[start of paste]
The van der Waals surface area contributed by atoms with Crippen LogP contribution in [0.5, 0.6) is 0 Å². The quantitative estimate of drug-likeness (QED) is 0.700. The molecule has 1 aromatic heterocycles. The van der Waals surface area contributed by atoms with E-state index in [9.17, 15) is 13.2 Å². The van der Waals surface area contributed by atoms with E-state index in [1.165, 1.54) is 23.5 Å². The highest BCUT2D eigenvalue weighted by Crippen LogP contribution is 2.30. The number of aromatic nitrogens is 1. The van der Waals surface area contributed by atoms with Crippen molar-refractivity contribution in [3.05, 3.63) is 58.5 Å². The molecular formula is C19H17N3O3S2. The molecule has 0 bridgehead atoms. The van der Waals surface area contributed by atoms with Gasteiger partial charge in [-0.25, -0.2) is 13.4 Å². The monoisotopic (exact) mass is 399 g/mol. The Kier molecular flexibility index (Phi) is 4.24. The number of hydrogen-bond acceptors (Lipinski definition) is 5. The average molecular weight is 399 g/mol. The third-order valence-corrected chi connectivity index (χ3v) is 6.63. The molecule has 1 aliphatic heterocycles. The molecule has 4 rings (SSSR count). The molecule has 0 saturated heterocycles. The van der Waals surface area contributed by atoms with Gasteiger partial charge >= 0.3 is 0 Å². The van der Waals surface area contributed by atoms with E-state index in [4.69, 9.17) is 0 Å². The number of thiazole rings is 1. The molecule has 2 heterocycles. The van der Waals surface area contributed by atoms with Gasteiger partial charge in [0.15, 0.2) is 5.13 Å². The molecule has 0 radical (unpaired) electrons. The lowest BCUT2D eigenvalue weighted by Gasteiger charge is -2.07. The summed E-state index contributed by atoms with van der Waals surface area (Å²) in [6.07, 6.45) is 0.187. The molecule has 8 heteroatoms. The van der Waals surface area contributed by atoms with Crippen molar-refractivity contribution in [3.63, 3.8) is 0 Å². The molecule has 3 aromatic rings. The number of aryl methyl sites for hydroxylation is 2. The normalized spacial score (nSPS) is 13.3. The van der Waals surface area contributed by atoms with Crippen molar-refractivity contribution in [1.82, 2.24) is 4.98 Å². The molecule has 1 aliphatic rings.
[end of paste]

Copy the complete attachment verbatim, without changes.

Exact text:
The van der Waals surface area contributed by atoms with Crippen LogP contribution in [0.5, 0.6) is 0 Å². The quantitative estimate of drug-likeness (QED) is 0.700. The molecule has 1 aromatic heterocycles. The van der Waals surface area contributed by atoms with E-state index in [9.17, 15) is 13.2 Å². The van der Waals surface area contributed by atoms with E-state index in [1.165, 1.54) is 23.5 Å². The highest BCUT2D eigenvalue weighted by Crippen LogP contribution is 2.30. The number of aromatic nitrogens is 1. The van der Waals surface area contributed by atoms with Crippen molar-refractivity contribution in [3.05, 3.63) is 58.5 Å². The molecular formula is C19H17N3O3S2. The molecule has 0 bridgehead atoms. The van der Waals surface area contributed by atoms with Gasteiger partial charge in [-0.25, -0.2) is 13.4 Å². The monoisotopic (exact) mass is 399 g/mol. The Kier molecular flexibility index (Phi) is 4.24. The number of hydrogen-bond acceptors (Lipinski definition) is 5. The average molecular weight is 399 g/mol. The third-order valence-corrected chi connectivity index (χ3v) is 6.63. The molecule has 1 aliphatic heterocycles. The molecule has 4 rings (SSSR count). The molecule has 0 saturated heterocycles. The van der Waals surface area contributed by atoms with Gasteiger partial charge >= 0.3 is 0 Å². The van der Waals surface area contributed by atoms with E-state index in [4.69, 9.17) is 0 Å². The number of thiazole rings is 1. The molecule has 2 heterocycles. The van der Waals surface area contributed by atoms with Gasteiger partial charge in [0.15, 0.2) is 5.13 Å². The molecule has 0 radical (unpaired) electrons. The lowest BCUT2D eigenvalue weighted by Gasteiger charge is -2.07. The summed E-state index contributed by atoms with van der Waals surface area (Å²) in [6.07, 6.45) is 0.187. The molecule has 8 heteroatoms. The van der Waals surface area contributed by atoms with Crippen molar-refractivity contribution in [3.63, 3.8) is 0 Å². The molecule has 3 aromatic rings. The number of aryl methyl sites for hydroxylation is 2. The normalized spacial score (nSPS) is 13.3. The van der Waals surface area contributed by atoms with Crippen molar-refractivity contribution in [1.82, 2.24) is 4.98 Å². The molecule has 1 aliphatic rings.